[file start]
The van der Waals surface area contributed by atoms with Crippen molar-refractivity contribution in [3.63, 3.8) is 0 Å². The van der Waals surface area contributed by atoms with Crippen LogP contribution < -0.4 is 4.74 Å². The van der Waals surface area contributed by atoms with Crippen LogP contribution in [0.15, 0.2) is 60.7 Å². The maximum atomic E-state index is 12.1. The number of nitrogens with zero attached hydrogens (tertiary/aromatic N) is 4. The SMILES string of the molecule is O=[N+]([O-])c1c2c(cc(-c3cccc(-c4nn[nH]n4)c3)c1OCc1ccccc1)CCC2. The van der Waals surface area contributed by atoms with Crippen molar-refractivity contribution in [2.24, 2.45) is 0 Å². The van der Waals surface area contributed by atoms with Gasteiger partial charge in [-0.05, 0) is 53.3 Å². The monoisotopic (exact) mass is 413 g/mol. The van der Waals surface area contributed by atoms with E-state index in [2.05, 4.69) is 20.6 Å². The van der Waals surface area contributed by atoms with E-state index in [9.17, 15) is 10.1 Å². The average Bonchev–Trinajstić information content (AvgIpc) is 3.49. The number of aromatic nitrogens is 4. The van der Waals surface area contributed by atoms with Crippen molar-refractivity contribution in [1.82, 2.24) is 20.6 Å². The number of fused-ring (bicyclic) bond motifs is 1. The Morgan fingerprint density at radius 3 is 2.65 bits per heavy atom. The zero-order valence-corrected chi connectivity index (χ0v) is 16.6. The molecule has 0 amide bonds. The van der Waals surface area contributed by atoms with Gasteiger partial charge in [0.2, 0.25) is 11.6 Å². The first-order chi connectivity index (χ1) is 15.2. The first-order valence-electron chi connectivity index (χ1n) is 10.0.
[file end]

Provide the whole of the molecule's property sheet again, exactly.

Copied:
The van der Waals surface area contributed by atoms with Crippen molar-refractivity contribution in [3.63, 3.8) is 0 Å². The van der Waals surface area contributed by atoms with Crippen LogP contribution < -0.4 is 4.74 Å². The van der Waals surface area contributed by atoms with Crippen LogP contribution in [0.15, 0.2) is 60.7 Å². The maximum atomic E-state index is 12.1. The number of nitrogens with zero attached hydrogens (tertiary/aromatic N) is 4. The SMILES string of the molecule is O=[N+]([O-])c1c2c(cc(-c3cccc(-c4nn[nH]n4)c3)c1OCc1ccccc1)CCC2. The van der Waals surface area contributed by atoms with Crippen molar-refractivity contribution in [2.24, 2.45) is 0 Å². The van der Waals surface area contributed by atoms with Gasteiger partial charge in [-0.05, 0) is 53.3 Å². The monoisotopic (exact) mass is 413 g/mol. The van der Waals surface area contributed by atoms with E-state index in [2.05, 4.69) is 20.6 Å². The van der Waals surface area contributed by atoms with E-state index in [9.17, 15) is 10.1 Å². The average Bonchev–Trinajstić information content (AvgIpc) is 3.49. The number of aromatic nitrogens is 4. The van der Waals surface area contributed by atoms with Crippen molar-refractivity contribution in [1.82, 2.24) is 20.6 Å². The number of fused-ring (bicyclic) bond motifs is 1. The Morgan fingerprint density at radius 3 is 2.65 bits per heavy atom. The zero-order valence-corrected chi connectivity index (χ0v) is 16.6. The molecule has 0 amide bonds. The van der Waals surface area contributed by atoms with Gasteiger partial charge in [0.2, 0.25) is 11.6 Å². The first-order chi connectivity index (χ1) is 15.2. The first-order valence-electron chi connectivity index (χ1n) is 10.0.